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Bears LB Jon Bostic is pushing himself back into form

Bears linebacker Jon Bostic pushed himself to a knee. Sweat drenched his face and overflowed into his eyes. His words were interspersed with deep breaths.

“I feel like I’m almost there,” Bostic said Tuesday after some post-practice conditioning work at Halas Hall. “My job is to get ready – get ready in a hurry.”

Bostic hasn’t flashed the potential he’s shown in the past in the Bears’ first two preseason games. His 54 snaps so far this preseason have been unimpressive compared to the 51-yard pick-six he had against the Panthers in his first exhibition in 2013.

The ailments that hindered Bostic’s back, hip and shin and kept him from the offseason program have made things difficult.

His inactivity opened the door for Shea McClellin and Christian Jones at inside linebacker in coordinator Vic Fangio’s 3-4 defense. McClellin and Jones have solidified their positions with their final audition coming Saturday against the Cincinnati Bengals.

Bostic and Mason Foster are clearly playing catch-up. It’s fair to wonder what their roles will be. They’ve been running with the second-team defense since the offseason program.

But don’t overlook Bostic, the 50th overall selection in 2013 who led the Bears in tackles last season.

Bostic’s confidence hasn’t been shaken by his situation. When asked about the competition at inside linebacker, Bostic shifted the discussion to the big picture.

“We’ve got a long ways to go,” he said.

The previous regime highly valued Bostic. He started 17 games over his first two years and handled the defensive calls. He had a big future.

The new coaching staff, however, has been more impressed by Jones and McClellin. Fangio and coach John Fox seem to praise Jones and McClellin at every opportunity.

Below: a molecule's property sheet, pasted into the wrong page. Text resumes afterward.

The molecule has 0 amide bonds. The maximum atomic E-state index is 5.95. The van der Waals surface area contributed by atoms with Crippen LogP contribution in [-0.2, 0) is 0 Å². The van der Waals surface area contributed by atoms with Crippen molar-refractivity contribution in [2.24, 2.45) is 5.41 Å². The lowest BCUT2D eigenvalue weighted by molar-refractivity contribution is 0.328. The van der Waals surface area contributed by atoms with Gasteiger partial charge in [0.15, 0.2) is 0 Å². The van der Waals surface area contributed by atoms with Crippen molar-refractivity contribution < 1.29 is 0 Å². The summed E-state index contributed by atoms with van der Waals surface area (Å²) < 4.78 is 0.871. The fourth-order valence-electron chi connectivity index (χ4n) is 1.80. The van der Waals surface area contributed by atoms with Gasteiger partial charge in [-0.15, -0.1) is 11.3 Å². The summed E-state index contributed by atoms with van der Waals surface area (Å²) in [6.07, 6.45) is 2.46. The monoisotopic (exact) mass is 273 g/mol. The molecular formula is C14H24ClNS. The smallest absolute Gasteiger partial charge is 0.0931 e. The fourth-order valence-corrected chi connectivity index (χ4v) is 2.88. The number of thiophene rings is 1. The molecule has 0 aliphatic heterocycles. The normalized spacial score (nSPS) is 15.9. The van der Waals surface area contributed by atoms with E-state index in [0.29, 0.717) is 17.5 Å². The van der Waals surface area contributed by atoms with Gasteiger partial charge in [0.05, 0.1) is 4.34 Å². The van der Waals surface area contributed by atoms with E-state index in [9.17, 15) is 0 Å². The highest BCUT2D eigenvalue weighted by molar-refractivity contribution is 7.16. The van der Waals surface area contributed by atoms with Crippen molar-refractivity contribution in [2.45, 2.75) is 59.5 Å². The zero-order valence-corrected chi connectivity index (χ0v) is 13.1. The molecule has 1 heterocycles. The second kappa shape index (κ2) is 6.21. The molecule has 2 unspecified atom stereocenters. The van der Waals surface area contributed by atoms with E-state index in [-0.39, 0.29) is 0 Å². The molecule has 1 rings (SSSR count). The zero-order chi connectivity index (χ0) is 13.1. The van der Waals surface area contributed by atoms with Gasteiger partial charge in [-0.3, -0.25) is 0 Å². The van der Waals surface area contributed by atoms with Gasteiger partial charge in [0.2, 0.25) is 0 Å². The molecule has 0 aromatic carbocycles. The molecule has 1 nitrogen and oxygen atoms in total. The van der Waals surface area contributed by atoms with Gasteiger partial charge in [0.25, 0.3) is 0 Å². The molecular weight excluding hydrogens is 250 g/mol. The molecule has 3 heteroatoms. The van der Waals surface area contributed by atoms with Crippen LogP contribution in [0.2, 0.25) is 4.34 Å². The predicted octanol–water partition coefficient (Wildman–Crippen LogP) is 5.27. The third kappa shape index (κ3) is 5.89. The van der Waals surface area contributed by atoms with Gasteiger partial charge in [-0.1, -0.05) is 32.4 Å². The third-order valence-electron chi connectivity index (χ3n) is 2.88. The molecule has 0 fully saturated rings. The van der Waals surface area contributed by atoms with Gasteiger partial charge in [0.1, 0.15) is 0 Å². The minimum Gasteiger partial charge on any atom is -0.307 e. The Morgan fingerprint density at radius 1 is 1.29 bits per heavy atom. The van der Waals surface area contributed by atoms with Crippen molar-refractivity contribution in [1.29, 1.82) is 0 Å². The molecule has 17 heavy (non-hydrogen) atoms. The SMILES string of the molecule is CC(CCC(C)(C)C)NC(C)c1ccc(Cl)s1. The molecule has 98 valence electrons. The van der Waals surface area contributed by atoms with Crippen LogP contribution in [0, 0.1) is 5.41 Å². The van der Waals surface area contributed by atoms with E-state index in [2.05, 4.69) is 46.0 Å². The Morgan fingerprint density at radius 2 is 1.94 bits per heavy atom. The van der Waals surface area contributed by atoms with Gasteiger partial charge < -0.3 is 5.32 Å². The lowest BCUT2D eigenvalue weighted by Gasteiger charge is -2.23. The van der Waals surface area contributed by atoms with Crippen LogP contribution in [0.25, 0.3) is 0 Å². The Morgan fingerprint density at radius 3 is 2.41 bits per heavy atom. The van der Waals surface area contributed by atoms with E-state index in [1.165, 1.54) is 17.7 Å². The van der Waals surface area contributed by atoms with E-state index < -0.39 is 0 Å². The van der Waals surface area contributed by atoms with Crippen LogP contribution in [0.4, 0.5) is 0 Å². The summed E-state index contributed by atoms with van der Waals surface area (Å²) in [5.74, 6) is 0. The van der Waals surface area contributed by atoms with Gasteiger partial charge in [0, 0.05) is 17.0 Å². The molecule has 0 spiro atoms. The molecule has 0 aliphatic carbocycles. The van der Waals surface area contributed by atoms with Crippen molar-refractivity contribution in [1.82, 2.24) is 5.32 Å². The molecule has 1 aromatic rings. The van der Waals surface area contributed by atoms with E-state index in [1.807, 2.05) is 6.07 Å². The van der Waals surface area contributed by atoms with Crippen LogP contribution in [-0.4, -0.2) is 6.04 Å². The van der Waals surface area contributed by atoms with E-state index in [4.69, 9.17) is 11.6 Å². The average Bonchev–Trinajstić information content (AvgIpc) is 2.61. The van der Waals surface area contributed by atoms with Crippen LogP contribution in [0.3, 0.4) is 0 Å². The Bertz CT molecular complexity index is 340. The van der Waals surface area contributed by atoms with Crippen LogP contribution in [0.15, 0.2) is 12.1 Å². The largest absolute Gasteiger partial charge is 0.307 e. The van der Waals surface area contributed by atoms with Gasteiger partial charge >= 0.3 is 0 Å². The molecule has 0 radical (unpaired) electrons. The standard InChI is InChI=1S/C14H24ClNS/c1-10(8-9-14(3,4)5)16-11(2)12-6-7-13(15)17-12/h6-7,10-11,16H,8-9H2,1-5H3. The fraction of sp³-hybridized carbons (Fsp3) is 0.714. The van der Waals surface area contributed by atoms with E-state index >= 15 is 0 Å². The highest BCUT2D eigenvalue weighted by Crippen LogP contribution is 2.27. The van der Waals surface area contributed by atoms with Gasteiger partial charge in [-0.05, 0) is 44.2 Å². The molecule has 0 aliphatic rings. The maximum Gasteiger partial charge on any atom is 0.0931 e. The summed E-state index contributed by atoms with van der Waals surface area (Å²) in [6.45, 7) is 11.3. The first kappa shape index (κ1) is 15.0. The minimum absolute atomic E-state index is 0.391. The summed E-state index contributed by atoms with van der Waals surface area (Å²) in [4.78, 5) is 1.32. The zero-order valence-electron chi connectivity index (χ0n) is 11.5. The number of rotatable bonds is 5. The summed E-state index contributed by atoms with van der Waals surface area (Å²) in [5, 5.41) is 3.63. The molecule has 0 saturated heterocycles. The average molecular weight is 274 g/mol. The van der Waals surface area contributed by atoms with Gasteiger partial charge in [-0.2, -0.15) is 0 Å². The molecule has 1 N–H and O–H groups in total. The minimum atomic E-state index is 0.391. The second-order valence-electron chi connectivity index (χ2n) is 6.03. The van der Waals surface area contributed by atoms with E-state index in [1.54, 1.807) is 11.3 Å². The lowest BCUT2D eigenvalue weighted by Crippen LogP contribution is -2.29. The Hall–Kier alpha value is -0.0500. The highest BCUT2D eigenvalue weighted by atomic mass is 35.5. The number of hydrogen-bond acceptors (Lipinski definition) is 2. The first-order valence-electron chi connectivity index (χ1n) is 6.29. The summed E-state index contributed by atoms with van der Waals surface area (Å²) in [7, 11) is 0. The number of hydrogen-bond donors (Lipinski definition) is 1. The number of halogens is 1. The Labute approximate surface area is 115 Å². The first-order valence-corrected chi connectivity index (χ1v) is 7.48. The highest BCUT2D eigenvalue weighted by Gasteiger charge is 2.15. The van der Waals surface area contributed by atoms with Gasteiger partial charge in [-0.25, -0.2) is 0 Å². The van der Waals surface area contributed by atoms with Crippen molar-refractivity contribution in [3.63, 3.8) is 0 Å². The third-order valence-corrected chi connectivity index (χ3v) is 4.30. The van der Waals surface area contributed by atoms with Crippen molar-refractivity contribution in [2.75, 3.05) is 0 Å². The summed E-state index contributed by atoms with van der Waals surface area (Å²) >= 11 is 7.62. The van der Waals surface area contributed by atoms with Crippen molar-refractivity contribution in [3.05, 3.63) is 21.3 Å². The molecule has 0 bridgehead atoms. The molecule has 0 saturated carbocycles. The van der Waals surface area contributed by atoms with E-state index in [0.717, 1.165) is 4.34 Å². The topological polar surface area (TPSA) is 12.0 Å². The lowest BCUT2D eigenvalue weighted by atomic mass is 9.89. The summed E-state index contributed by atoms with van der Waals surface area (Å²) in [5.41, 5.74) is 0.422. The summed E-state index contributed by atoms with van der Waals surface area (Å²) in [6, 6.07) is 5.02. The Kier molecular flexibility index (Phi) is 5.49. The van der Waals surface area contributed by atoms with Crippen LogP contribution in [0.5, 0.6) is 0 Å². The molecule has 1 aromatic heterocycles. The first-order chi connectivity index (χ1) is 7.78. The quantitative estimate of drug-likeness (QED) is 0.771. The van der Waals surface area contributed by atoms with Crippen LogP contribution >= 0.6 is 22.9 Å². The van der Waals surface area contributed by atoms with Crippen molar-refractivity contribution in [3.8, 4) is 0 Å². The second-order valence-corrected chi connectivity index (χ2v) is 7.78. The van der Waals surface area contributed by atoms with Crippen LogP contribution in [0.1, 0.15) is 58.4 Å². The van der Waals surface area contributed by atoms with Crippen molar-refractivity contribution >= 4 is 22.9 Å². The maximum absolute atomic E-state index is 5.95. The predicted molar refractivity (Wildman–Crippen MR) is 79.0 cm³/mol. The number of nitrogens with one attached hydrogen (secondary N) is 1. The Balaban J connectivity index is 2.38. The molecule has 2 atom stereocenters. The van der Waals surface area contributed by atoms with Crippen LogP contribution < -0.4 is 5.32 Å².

After two preseason games, it’s apparent that Fox and Co. still are figuring out what Bostic can be in 2015.

“[Bostic is] making good progress,” Fox said after practice. “We didn’t get a chance to look at him much in the offseason; he was healing.

“I don’t know that anybody out there is 100 percent because it’s football, but he’s been cleared to play, medically cleared, so from that aspect, he’s 100 percent.”

Bostic said he isn’t meeting with trainers regularly, “unless I was going to talk to them and say something was wrong.” And nothing is wrong now. He’s practicing in full.

“I feel better every day,” Bostic said. “That’s the thing that’s positive about everything. I’m feeling better every day with everything I’m asked to do.”

Bostic isn’t worried about having a recurring injury situation. But he did deal with the same issues that limited him last season.

“I played with it last year,” Bostic said. “It happened in the middle of the season. I came back. I was out like a week or two, and I played the rest of the season and I was fine.

“For us, treatment-wise, they just wanted to make sure I was good going forward and I was patient with everything. I feel great.”

Now he needs to play great.

The terminology is different, but Fangio’s defense, Bostic said, is similar to the one he excelled in at Florida, including its complexities.

“My job,” Bostic said, “is to be the best player I can be.”

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